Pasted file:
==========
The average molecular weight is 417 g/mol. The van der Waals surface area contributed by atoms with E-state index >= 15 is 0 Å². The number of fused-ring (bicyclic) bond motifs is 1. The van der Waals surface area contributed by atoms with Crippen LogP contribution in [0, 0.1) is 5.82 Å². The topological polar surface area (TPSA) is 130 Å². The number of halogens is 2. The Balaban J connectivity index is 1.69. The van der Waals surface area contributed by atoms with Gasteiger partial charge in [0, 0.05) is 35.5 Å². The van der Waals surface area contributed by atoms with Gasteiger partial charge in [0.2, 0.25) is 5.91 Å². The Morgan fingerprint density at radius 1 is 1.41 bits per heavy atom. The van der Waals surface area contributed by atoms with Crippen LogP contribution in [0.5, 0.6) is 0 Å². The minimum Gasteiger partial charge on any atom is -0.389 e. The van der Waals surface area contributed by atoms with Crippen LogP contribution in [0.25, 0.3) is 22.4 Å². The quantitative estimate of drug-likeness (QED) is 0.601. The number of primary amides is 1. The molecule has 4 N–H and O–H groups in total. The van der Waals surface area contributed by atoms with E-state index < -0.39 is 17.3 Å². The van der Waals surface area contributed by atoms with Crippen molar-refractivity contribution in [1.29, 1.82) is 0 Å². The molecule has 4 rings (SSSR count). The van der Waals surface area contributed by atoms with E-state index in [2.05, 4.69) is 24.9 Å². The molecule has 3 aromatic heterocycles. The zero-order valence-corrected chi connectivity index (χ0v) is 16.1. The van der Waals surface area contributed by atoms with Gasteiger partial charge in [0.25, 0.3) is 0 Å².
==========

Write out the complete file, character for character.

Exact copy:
The average molecular weight is 417 g/mol. The van der Waals surface area contributed by atoms with E-state index >= 15 is 0 Å². The number of fused-ring (bicyclic) bond motifs is 1. The van der Waals surface area contributed by atoms with Crippen LogP contribution in [0, 0.1) is 5.82 Å². The topological polar surface area (TPSA) is 130 Å². The number of halogens is 2. The Balaban J connectivity index is 1.69. The van der Waals surface area contributed by atoms with Gasteiger partial charge in [0, 0.05) is 35.5 Å². The van der Waals surface area contributed by atoms with Gasteiger partial charge in [0.2, 0.25) is 5.91 Å². The Morgan fingerprint density at radius 1 is 1.41 bits per heavy atom. The van der Waals surface area contributed by atoms with Crippen LogP contribution in [0.5, 0.6) is 0 Å². The minimum Gasteiger partial charge on any atom is -0.389 e. The van der Waals surface area contributed by atoms with Crippen LogP contribution in [0.25, 0.3) is 22.4 Å². The quantitative estimate of drug-likeness (QED) is 0.601. The number of primary amides is 1. The molecule has 4 N–H and O–H groups in total. The van der Waals surface area contributed by atoms with E-state index < -0.39 is 17.3 Å². The van der Waals surface area contributed by atoms with Crippen molar-refractivity contribution in [1.29, 1.82) is 0 Å². The molecule has 4 rings (SSSR count). The van der Waals surface area contributed by atoms with E-state index in [2.05, 4.69) is 24.9 Å². The molecule has 3 aromatic heterocycles. The zero-order valence-corrected chi connectivity index (χ0v) is 16.1. The van der Waals surface area contributed by atoms with Gasteiger partial charge in [0.25, 0.3) is 0 Å².